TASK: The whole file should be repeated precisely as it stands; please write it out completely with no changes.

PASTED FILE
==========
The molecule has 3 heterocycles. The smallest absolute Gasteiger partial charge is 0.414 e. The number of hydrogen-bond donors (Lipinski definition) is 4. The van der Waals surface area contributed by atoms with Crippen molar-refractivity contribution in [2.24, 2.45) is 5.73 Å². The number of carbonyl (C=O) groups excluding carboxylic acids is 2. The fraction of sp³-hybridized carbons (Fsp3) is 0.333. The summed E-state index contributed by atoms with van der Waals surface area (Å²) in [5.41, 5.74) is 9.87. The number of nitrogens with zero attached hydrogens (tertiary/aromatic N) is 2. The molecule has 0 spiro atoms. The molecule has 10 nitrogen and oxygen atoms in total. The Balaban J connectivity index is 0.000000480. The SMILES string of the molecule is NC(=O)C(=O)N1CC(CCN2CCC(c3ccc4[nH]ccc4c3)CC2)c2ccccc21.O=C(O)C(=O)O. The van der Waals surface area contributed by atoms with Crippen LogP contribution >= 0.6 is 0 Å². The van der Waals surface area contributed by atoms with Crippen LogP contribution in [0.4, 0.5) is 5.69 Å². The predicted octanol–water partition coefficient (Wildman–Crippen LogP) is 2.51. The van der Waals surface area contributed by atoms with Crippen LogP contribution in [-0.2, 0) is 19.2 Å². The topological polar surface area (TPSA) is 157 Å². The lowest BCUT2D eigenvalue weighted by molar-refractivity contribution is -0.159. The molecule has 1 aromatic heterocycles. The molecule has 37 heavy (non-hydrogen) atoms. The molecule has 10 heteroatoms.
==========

The molecule has 3 heterocycles. The smallest absolute Gasteiger partial charge is 0.414 e. The number of hydrogen-bond donors (Lipinski definition) is 4. The van der Waals surface area contributed by atoms with Crippen molar-refractivity contribution in [2.24, 2.45) is 5.73 Å². The number of carbonyl (C=O) groups excluding carboxylic acids is 2. The fraction of sp³-hybridized carbons (Fsp3) is 0.333. The summed E-state index contributed by atoms with van der Waals surface area (Å²) in [5.41, 5.74) is 9.87. The number of nitrogens with zero attached hydrogens (tertiary/aromatic N) is 2. The molecule has 0 spiro atoms. The molecule has 10 nitrogen and oxygen atoms in total. The Balaban J connectivity index is 0.000000480. The SMILES string of the molecule is NC(=O)C(=O)N1CC(CCN2CCC(c3ccc4[nH]ccc4c3)CC2)c2ccccc21.O=C(O)C(=O)O. The van der Waals surface area contributed by atoms with Crippen LogP contribution >= 0.6 is 0 Å². The van der Waals surface area contributed by atoms with Crippen LogP contribution in [0.4, 0.5) is 5.69 Å². The predicted octanol–water partition coefficient (Wildman–Crippen LogP) is 2.51. The van der Waals surface area contributed by atoms with Crippen LogP contribution in [-0.2, 0) is 19.2 Å². The topological polar surface area (TPSA) is 157 Å². The lowest BCUT2D eigenvalue weighted by molar-refractivity contribution is -0.159. The molecule has 1 aromatic heterocycles. The molecule has 37 heavy (non-hydrogen) atoms. The molecule has 10 heteroatoms.